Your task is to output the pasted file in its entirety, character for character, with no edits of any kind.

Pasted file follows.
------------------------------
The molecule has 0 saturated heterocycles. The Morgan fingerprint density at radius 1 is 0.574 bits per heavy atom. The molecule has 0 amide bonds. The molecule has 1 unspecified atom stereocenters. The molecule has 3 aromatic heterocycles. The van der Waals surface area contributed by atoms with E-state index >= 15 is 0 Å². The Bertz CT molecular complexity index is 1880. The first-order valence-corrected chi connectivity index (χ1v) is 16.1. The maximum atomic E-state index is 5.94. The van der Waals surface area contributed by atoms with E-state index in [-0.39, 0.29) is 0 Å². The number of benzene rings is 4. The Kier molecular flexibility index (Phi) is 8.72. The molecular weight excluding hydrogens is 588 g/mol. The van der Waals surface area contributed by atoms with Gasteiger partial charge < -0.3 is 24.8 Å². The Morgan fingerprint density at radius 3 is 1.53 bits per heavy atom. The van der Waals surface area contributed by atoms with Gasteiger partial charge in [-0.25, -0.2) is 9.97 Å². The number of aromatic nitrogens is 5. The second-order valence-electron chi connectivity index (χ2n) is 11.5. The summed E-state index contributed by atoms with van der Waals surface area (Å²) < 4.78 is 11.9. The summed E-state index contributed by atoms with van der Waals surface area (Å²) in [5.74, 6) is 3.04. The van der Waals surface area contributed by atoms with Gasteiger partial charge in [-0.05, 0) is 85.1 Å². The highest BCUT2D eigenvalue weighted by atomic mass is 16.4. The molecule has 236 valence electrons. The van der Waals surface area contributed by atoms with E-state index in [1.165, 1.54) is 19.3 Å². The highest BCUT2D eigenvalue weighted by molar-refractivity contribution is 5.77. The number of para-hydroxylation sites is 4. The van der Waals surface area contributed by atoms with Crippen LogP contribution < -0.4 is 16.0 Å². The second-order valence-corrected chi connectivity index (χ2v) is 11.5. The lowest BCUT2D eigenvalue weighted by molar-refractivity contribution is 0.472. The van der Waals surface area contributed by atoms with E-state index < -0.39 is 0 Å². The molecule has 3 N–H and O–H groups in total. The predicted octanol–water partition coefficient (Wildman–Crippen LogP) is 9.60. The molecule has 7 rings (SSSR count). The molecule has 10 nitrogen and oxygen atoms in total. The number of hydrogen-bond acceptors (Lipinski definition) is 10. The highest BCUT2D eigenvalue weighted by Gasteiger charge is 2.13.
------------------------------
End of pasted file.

The molecule has 0 saturated heterocycles. The Morgan fingerprint density at radius 1 is 0.574 bits per heavy atom. The molecule has 0 amide bonds. The molecule has 1 unspecified atom stereocenters. The molecule has 3 aromatic heterocycles. The van der Waals surface area contributed by atoms with E-state index >= 15 is 0 Å². The Bertz CT molecular complexity index is 1880. The first-order valence-corrected chi connectivity index (χ1v) is 16.1. The maximum atomic E-state index is 5.94. The van der Waals surface area contributed by atoms with E-state index in [-0.39, 0.29) is 0 Å². The number of benzene rings is 4. The Kier molecular flexibility index (Phi) is 8.72. The molecular weight excluding hydrogens is 588 g/mol. The van der Waals surface area contributed by atoms with Gasteiger partial charge < -0.3 is 24.8 Å². The Morgan fingerprint density at radius 3 is 1.53 bits per heavy atom. The van der Waals surface area contributed by atoms with Gasteiger partial charge in [-0.25, -0.2) is 9.97 Å². The number of aromatic nitrogens is 5. The second-order valence-electron chi connectivity index (χ2n) is 11.5. The summed E-state index contributed by atoms with van der Waals surface area (Å²) < 4.78 is 11.9. The summed E-state index contributed by atoms with van der Waals surface area (Å²) in [5.74, 6) is 3.04. The van der Waals surface area contributed by atoms with Gasteiger partial charge in [-0.05, 0) is 85.1 Å². The highest BCUT2D eigenvalue weighted by atomic mass is 16.4. The molecule has 236 valence electrons. The van der Waals surface area contributed by atoms with E-state index in [1.165, 1.54) is 19.3 Å². The highest BCUT2D eigenvalue weighted by molar-refractivity contribution is 5.77. The number of para-hydroxylation sites is 4. The van der Waals surface area contributed by atoms with Crippen LogP contribution < -0.4 is 16.0 Å². The second-order valence-corrected chi connectivity index (χ2v) is 11.5. The lowest BCUT2D eigenvalue weighted by molar-refractivity contribution is 0.472. The van der Waals surface area contributed by atoms with E-state index < -0.39 is 0 Å². The molecule has 3 N–H and O–H groups in total. The predicted octanol–water partition coefficient (Wildman–Crippen LogP) is 9.60. The molecule has 7 rings (SSSR count). The molecule has 10 nitrogen and oxygen atoms in total. The number of hydrogen-bond acceptors (Lipinski definition) is 10. The highest BCUT2D eigenvalue weighted by Gasteiger charge is 2.13.